Dave Delaney:

So when I moved to Nashville, I really didn't know a soul beyond my wife. And I'm like one friend. So are two, I guess, a couple. So when we moved here, I really had to network aggressively in order to find a job. And so I wasn't a quote unquote, networking expert or anything like that. However, in in doing that, and following up and doing the things, all the right things, I landed a job pretty quickly. And so my book new business networking is in part about that journey, moving from one city to another or country to another inaccurate in this case, and just starting over and starting from scratch and meeting people and, and getting a job. Now, new business networking is also about growing your business, through networking effectively, and so and nicely. I also have a website called networking for nice people.com which your listeners are all invited to drop by if they're nice. So yeah, so the book came as a result of my kind of reflecting on my own journey and realizing that gosh, without without social media, in social networks, and actual old schools, person to person social networking, and the the events and the conferences and the jobs that I had early on in my career in Nashville, you know, I wouldn't be a subject matter expert on on networking. So

Neal Schaffer:

yeah, I'm just remembering our meeting there in Nashville. We had someone who had just moved from San Diego that knew nobody in Nashville but just through networking, and even from that night now has made more connections that's going to help her grow our business and, and I at my St. Louis gathering, there was one gentleman who lived in St. Louis Almost a decade, and really had very few friends there. And that networking event that I had was was a goldmine, right? a godsend. So, you know, networking is is this critical thing, not always easy to do. But there's this, there's this idea that if we do it and we do it, well, it's going to lead the business. But I'm assuming that a lot of people either don't do it enough or don't do it well, or for some reason, it doesn't lead to business. So let's talk about how the networking needs the business. What would you recommend for our listeners, if they wanted to expand their business? I think service based offerings are probably going to be the easiest example. I'd like to talk about products as well. But let's just talk about, you know, consultants, people like us, what would your recommendations be both on the online world and the offline world as to what they can do to leverage networking to grow their business?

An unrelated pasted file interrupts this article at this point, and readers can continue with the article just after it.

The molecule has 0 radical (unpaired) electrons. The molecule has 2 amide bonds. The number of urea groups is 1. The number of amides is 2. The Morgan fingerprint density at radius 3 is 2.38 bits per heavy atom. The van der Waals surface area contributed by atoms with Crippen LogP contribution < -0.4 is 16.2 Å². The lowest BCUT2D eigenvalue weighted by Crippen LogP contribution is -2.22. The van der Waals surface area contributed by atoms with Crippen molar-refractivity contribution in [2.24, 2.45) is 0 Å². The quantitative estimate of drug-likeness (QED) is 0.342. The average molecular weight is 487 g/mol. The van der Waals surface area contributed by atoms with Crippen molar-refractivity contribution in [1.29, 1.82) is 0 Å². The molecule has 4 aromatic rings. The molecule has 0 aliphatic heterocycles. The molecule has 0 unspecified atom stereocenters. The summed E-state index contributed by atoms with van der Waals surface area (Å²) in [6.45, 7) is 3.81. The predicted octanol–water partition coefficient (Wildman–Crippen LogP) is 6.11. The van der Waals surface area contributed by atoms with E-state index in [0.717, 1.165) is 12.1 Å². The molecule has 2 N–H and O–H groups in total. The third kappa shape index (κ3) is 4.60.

Dave Delaney:

Well, yeah, so I talk a lot about what I call the three ups of networking nicely. And the first up is showing up. And the second up, is following up. And the third up is catching up. And so the first up is really the key one, because if you're not showing up, good luck meeting anyone, and that applies to online and offline both right? So I mean, you're not going to meet people using social networks if you're not actually on the social networks and participating. And the same applies to in person events, conferences, and mixers and casual meetups like you like yours, or, you know, and I've had a lot of experiences in organizing my own events over the years as well. So, so showing up is the first point here, like, if you're not showing up, then yeah, you're you're not gonna get to part two.

Neal Schaffer:

Dave, you can help me with this one. So I forgot the social network. But back in the day, it said, add a quote, My favorite quote has always been 80% of success is showing up. But I hate the fact that it's attributed to Woody Allen. So I'm curious, is it really Woody Allen's quote, or is it someone else that I can use?

Dave Delaney:

That's a good, good question. I wish it was my quote. I don't Yeah, I don't know without doing a couple of Google searches. Probably. I don't know the answer to your question. But, so. So Dave, this